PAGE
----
Wednesday, April 24, 2013

TED Call for Papers on Compact Modeling of Emerging Devices

Compact Models (CMs) for circuit simulation have been at the heart of CAD tools for circuit design for almost five decades. As the mainstream CMOS technology is scaled into the nanometer regime, development of a truly physical and predictive CM for circuit simulation that covers geometry, bias, temperature, DC, AC, RF, and noise characteristics becomes a major challenge. The last call for a special issue on “advanced compact models and 45-nm modeling challenges” was in 2005. Seven years have passed, new technology nodes have been implemented, compact models have evolved and new compact models as well as compact models for new devices are being developed. Therefore, there is a need for another special issue dedicated to the advancement and challenges in core field-effect transistor (FET) models for 32-nm technologies and beyond as well as emerging technologies. For the core FET models, the associated noise/mismatch and reliability/variability models as well as proximity effects have become an essential part of the modeling effort. High-frequency, high-voltage, high-power, high-temperature devices have been extensively investigated, and their CMs are being reported in the literature. Device/circuit interaction and layout-dependent proximity effects are also hot topics today that are essential in nanometer chip designs. It is timely to report advances in these CMs in the 32-nm/22-nm technology era.

Concurrently, nonclassical MOSFETs as well as their CMs, such as multigate FinFETs and nanowire FETs, partially/fully-depleted ultrathin body (UTB) SOT, and thin-film transistors (TFTs), have emerged over the past decades. With the announcement of FinFETs being used in 22-nm and sub-22nm technology nodes, the need for such core models for fabless designers becomes an urgent reality. In these nonclassical devices, transistors are essentially short-channel, narrow-width, and thin-body. Tt is also an interesting topic to discuss and debate on the two different formalisms “top-down” drift-diffusion formulation adding ballistic effects versus “bottom-up” quasi-ballistic formulation adding scattering effects for modeling the real devices that are somewhere in between. Heterogeneous integration of various devices into the CMOS platform also becomes an important trend.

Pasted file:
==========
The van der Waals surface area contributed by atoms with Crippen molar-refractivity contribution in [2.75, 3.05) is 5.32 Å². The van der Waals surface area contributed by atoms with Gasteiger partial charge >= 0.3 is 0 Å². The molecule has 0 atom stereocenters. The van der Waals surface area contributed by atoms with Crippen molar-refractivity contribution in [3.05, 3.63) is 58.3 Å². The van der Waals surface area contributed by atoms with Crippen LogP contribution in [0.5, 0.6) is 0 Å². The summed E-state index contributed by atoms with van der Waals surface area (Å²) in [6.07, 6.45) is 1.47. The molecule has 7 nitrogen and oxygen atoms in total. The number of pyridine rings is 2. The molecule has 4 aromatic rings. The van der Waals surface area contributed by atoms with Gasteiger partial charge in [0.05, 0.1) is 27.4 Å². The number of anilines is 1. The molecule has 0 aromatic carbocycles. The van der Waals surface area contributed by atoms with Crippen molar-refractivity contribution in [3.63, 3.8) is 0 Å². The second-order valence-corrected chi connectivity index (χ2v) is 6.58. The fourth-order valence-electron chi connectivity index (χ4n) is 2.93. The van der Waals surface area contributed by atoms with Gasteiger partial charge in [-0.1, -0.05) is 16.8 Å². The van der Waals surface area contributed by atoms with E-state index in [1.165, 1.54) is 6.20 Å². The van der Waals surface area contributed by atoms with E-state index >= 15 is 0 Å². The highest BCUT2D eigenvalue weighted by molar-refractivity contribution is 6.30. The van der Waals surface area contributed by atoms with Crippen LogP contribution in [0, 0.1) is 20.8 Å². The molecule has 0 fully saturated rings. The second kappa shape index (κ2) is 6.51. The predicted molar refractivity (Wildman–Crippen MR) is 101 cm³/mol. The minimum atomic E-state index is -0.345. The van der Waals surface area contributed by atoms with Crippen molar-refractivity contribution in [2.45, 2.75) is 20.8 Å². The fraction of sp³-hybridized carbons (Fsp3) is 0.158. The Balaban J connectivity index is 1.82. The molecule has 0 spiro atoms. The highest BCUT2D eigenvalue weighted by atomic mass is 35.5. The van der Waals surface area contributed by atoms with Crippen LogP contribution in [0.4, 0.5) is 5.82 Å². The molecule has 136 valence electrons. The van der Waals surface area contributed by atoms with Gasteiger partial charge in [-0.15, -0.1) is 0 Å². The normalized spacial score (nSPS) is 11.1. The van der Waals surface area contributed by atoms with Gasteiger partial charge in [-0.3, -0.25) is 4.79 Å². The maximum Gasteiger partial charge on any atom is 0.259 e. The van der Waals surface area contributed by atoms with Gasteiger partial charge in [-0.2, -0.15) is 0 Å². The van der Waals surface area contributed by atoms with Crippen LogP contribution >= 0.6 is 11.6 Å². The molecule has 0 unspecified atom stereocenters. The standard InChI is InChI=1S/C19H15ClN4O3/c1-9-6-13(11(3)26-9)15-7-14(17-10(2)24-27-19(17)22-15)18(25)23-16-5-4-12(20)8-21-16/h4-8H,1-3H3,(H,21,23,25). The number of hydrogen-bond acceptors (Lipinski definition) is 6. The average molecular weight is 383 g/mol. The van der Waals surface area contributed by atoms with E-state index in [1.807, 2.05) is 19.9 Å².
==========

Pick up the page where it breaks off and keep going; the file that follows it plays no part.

In addition, it is also timely to report advances in CMs of emerging devices beyond traditional silicon CMOS, such as different materials (III-V/Ge channel, organic) and different source/drain injection mechanisms (Schottky-barrier, tunneling, and junctionless FETs). These emerging device options for future VLSI building blocks have been studied extensively, while good physical CMs are still lacking. The special issue in these topics will stimulate research and development to promote modeling efforts such that theory would lead and guide technology realization and selection for future generations.
The special issue for the TRANSACTIONS ON ELECTRON DEVICES on compact modeling of emerging devices is devoted to the review and report of advancements in CMs for 32-nm technologies and beyond, including bulk and nonclassical CMOS and their associated noise/mismatch and reliability/variability models, as well as various emerging devices as future generation device options. It is timely as the industry is in the transition from traditional planar bulk-CMOS towards vertical FinFET technologies, and exploration of heterogeneous integration with various materials and structural choices.

Please submit manuscripts by using the following URL:

Paper submission Deadline: June 30, 2013
Scheduled Publication Date: February 2014

Guest Editors:
Xing Zhou, Nanyang Technological University, 
Jamal Deen, McMaster University, 
Benjamin Iniguez, Universitat Rovira i Virgili, 
Christian Enz, Swiss Federal Institute of Technology, 
Rafael Rios, Intel Corp.

If you have any questions about submitting a manuscript, please contact:
IEEE EDS Publications Office
445 Hoes Lane Piscataway JN 08854
Phone: +1 732 562 6855

Digital Object Identifier 10.1109/TED.2013.2253418

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